YORK artist Jenny Eden is popping down to London to set up her first significant solo show outside her home city.

The contemporary abstract painter and art tutor will be showing new paintings at The Frith Street Pop-up Space from today until until Wednesday. Opening hours will be 10am to 6pm, plus a for the rest of the run.

"The paintings are going to be shown in a property at 23 Frith Street in Soho, which consists of two shop spaces that have been knocked through to make one larger space," says Jenny. "The exhibition has a pop-up nature, due to the use of the property previously and in the future."

Jenny undertook a similar enterprise in tandem with her friend and fellow artist Joy Simpson in April and May in York, where they took over unused office space on the first floor at 11 Little Stonegate to hold an exhibition entitled New Artworks.

Her London debut will showcase her latest collection of innovative work built around her interest in abstraction and present painting concerns. "I've investigated new ideas in painting to produce a body of work that is challenging in content, confident and suggestive," says Jenny, who teaches Fine Art A-level at York College, as well as maintaining her artistic practice at Bar Lane Studios.

"In terms of what I'm doing in my work, these paintings have explored colour, form, pattern and texture combinations to generate surface tension and visual stimulation. I'm experimenting with composition to make paintings that imply the ‘continuation’ of a form past the frame.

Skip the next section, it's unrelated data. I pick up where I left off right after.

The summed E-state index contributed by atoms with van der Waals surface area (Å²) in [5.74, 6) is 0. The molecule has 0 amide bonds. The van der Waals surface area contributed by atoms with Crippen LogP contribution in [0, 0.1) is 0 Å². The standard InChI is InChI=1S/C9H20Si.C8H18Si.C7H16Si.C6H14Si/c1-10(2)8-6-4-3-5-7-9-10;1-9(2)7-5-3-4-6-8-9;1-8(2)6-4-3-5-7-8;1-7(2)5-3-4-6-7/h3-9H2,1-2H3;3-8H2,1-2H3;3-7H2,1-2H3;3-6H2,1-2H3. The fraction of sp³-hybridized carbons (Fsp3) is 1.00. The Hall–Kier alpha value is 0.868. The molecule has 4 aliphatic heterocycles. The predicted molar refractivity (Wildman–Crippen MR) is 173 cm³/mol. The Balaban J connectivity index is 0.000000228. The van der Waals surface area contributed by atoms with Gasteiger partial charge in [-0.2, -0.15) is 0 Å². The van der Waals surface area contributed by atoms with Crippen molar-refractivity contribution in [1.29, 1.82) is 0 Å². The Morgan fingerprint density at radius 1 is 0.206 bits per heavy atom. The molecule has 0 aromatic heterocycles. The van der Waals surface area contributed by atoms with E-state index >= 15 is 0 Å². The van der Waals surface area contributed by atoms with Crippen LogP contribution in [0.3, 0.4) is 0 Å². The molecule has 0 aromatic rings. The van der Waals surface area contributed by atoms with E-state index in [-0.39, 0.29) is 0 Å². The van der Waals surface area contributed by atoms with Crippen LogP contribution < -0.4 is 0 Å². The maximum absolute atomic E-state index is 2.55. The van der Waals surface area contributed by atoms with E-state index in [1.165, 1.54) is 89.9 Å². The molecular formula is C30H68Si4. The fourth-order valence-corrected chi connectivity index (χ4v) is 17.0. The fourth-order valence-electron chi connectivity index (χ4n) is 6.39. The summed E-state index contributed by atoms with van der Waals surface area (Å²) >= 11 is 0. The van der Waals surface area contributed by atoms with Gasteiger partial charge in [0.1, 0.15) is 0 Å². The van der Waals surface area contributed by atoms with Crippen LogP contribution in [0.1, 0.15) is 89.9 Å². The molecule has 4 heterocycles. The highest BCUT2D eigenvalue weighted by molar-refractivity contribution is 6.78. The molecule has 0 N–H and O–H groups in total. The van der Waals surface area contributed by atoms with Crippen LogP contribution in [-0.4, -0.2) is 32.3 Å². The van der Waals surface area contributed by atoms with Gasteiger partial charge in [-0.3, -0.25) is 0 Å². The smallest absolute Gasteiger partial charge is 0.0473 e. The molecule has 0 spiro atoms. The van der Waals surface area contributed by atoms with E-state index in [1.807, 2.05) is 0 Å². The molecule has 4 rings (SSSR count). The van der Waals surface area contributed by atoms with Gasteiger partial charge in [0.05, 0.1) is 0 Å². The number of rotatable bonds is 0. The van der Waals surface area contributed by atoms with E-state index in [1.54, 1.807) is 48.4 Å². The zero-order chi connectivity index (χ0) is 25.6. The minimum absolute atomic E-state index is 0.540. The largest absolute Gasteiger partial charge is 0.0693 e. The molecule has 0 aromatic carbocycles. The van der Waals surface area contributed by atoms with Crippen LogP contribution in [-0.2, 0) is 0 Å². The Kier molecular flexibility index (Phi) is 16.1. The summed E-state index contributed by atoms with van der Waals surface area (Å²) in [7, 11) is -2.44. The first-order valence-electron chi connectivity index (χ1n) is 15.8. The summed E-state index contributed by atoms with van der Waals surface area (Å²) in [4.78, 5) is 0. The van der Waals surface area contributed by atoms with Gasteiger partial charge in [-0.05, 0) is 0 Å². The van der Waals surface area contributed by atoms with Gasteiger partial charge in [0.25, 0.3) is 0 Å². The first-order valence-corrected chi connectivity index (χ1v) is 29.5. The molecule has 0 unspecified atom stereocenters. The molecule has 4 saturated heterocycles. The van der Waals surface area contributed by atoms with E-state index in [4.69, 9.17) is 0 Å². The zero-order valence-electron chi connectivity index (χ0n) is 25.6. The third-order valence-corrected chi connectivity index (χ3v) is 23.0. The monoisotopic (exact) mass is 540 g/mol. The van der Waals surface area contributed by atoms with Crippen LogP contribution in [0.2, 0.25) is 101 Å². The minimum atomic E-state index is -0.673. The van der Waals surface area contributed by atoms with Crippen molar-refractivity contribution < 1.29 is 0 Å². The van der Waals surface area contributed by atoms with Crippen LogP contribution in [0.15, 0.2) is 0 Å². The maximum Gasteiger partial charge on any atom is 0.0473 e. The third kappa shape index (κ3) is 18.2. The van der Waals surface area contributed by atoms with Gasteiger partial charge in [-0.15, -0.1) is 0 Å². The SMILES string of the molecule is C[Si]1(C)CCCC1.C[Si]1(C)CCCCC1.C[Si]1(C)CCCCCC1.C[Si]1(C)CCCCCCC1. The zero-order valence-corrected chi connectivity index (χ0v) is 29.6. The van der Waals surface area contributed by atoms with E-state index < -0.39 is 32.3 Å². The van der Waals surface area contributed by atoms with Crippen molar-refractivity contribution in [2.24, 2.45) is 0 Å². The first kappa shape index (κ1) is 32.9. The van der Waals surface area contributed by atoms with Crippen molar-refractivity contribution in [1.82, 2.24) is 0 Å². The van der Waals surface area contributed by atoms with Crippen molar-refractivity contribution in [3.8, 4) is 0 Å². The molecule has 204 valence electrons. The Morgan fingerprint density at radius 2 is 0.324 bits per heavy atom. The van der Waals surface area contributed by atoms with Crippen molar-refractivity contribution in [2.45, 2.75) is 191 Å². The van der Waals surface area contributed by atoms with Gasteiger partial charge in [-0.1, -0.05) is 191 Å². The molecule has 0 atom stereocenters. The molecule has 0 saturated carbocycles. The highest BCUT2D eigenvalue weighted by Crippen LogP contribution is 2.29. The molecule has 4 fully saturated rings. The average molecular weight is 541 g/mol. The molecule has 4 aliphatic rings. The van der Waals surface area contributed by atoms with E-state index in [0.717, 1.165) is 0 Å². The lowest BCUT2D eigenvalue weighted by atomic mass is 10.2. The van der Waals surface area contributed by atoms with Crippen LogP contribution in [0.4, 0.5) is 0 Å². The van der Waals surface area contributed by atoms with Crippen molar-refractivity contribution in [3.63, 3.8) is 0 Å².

"I particularly enjoy working with a heavily mixed palette, where colours are taken beyond their conventional norm. As well as that, the forms within the paintings are often awkward, unusual or placed irregularly or towards one side of the frame to suggest the existence of something larger beyond the canvas."

Jenny is seeking to "do something very contemporary in my work". "I'm responding to some of the current explorations and trends in painting. For me, I feel I can only really be involved in some of the conceptual ideas that interest me, those linked to placement, control and confidence, by using paint as a facilitator," she says.

Jenny's work involves the process of journeying through the image in order to make sense of it. "I'm keen to gain a sense of forms advancing and retreating within a painting to indicate movement," she says. "The visual result of using solid colour –sometimes to conceal work underneath the surface – creates a break or shift between heavy texture and something much less involved. Together, these elements of my work give the viewer a role in thinking about the purpose of a painting."

Jenny, who trained in Fine Art at Birmingham School of Art, is influenced most strongly by her postgraduate studies in Art Psychotherapy. "It generated my awareness of theoretical and psychoanalytical discussion that finds parallels in certain aspects of my work," she says.